Shawnee A



J.M. Flere and T.C. Zhang, Department of Civil Engineering, University of Nebraska-Lincoln at Omaha Campus, Omaha, NE 68182-0178 Bioremediation of nitrate-contaminated water is usually limited by insufficient organic carbon if biological heterotrophic denitrification processes are involved. In contrast, sulfur-based autotrophic denitrifiers can use the elemental sulfur as an electron donor, CO2 as carbon source, and nitrate as the electron acceptor to reduce nitrate to nitrogen gas without the supply of external organic carbon. In this study, the feasibility of using a sulfur-limestone autotrophic denitrification (SLAD) process to remediate nitrate-contaminated surface water was investigated.

Bench-scale ponds systems were completely stirred tank reactors (CSTR) with a working volume of 21.4 liters each and a hydraulic retention time (HRT) of 30 days. These CSTRs were open to the atmosphere to simulate aerobic pond systems. The pond systems were set up as follows: (1) CSTR 1 & 2 contained 1.75 in. thick sediment from natural wetlands and ponds, one layer of elemental sulfur and limestone in a 3:1 ratio, and influent (flow rate = 0.49 mL/min) with 30 mg/L of NO3--N; (2) CSTR 3 contained the same material and influent as reactor 1 & 2, but a 250 mL of Thiobacillus denitrificans seed sludge (cultured in our lab) was introduced to the sediment before the influent was started; and (3) CSTR 4 was a control reactor with only sediment and influent without the addition of sulfur/limestone. No organic carbon was added into any CSTRs during the experimental period.

It was found that: (1) the start-up periods of the CSTRs 1 to 3 were one month, while it was very difficult for the CSTR 4 to reach its steady-state; (2) NO3--N were removed by 65%-88% with removal rates of 0.505 to 0.844 mg/L/d in the CSTR 1 to 3; while the CSTR 4 showed no nitrate removal; (3) nitrite was measured at less than 0.7 mg/L in the CSTR 1 to 3; (4) the sulfate production of the CSTRs 1 to 3 was approximately 7.1 mg SO42- produced/mg NO3--N reduced, corresponding to the stoichiometric equation; (5) the measurement of DO along the depth of the reactor indicated that the CSTRs were under aerobic conditions (DO > 6 mg/L); and (6) inoculation of autotrophic denitrifiers (seed sludge) can accelerate the start up of the SLAD process. However, autotrophic denitrifiers found naturally in sediments or soil can easily be accumulated once sulfur and limestone were introduced into the system. The time difference between CSTRs 1 and 2 and CSTR 3 to reach the steady-state condition was only 2 to 3 weeks.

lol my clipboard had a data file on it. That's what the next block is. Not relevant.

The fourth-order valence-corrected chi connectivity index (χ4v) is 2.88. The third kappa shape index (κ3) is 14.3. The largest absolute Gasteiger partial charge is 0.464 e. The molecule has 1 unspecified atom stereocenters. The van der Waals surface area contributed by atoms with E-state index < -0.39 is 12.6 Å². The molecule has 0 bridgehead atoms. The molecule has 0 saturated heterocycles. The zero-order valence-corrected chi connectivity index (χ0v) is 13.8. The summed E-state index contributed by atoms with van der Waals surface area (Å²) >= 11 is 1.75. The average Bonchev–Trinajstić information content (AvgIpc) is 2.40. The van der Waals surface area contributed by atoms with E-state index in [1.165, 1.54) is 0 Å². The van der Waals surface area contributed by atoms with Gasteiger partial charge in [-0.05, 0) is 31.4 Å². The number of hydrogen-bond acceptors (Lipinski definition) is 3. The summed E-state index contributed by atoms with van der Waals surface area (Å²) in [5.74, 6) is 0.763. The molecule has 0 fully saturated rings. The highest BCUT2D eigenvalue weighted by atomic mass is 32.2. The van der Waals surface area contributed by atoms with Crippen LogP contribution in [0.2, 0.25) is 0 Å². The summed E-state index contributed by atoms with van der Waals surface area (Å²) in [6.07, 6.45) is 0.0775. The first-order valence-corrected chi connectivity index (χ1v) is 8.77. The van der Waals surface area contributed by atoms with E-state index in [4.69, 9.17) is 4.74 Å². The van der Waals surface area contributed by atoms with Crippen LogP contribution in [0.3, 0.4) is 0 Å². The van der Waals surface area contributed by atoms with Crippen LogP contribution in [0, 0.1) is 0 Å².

The SLAD process may be a replacement of heterotrophic denitrification in pond systems due to the fact that no organic carbon source is needed in the SLAD process.

Key words: nitrate, autotrophic denitrification, in situ remediation, sulfur, surface water

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Tuesday, May 20, 1997

Metals Kansa A

Remediation of Munitions Compounds Kansa B

Analytical Methods Kansa C/D

General Topics Kansa B

Wednesday, May 21, 1997

Metals Kansa A

Zero-Valent Metals Kansa A

Remediation Kansa A

Vegetation-based Remediation Kansa B

Partnerships & Innovative Technologies Kansa C/D

Nonaqueous Phase Liquids Kansa C/D

Thursday, May 22, 1997

Biofilms & Barriers Kansa A

Bioremediation Kansa B

Partnerships & Technology Innovations Kansa C/D

Remediation Kansa C/D


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